Another view on Langlands school

By Alhaj Muhammad Khan
The Langlands School and College, formerly known as Sayurj School – a well-known and historical private institution – has been a hot topic both in local and international media.
Much has recently been written on the issue in online papers in opinions and subsequent comments lavishly unleashed on the subject made it more political than an administrative issue of Governing Body of the school and Principal.
The matter became more upsetting when the ex-Principal Major G.D Langlands who managed the school as principal until 2013, in his visit to Chitral ‘stages(ed) perfectly British coup in this institution again, ‘The Times’ London reported.
Neil Tweedie, in his long report of 2013 published on ‘The Telegraph’ had written on ‘Goodbye to Major Geoffrey Langlands of the Hindu Kush’ that ‘Geoffrey Langlands refuses to simply disappear. For him, retirement is a wholly alien concept’. ‘The Times’ again hashtaged it ‘Retirement does not suit Major Geoffrey Langlands. At the age of 97, and just two years after he stood down as principal of one of Pakistan’s best-known private schools, he has ousted his female successor in what appears to have been a perfectly executed coup’.
The step taken by G.D Langlands must be seen on the grounds that the rules set for the administering the school and governing body, rather giving preference to the decision in which he unilaterally turned down his own appointments in a single stroke of a pen even bypassing the incumbent Principal Ms.Carey Schofield –was on return trip to London, and School’s BOG.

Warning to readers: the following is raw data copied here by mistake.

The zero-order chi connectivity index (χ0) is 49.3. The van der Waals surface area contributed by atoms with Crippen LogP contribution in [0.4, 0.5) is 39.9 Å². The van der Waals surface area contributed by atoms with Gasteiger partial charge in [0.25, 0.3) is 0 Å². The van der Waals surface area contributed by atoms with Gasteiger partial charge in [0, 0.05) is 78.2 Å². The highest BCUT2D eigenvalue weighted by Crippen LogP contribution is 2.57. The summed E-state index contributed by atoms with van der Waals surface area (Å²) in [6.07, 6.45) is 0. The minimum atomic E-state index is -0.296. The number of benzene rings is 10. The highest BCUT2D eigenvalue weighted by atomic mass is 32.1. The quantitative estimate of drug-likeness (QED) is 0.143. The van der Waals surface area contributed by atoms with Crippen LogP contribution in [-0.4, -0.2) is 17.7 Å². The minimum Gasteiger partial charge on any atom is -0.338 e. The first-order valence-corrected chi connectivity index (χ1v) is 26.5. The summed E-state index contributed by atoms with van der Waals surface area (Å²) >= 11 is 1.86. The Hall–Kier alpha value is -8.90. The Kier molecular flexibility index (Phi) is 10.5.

There are two points worth to be considered it this context. First ‘as Major (Langlands) was making his way north (to Chitral) the Pakistani authorities cancelled Miss Carey Schofield’s visa, preventing her from resuming her position’ reported ‘The Telegraph’. The interior ministry in Pakistan is assigned to renew and cancel the visa, reportedly Langlands by his former student chaudhry Nisar Ali Khan –the sitting interior minister delayed her visa on the very time, is legally justified? Can Major Langlands, as chairman board of trustees take such a decision? Is it in line with the governing rules of the school?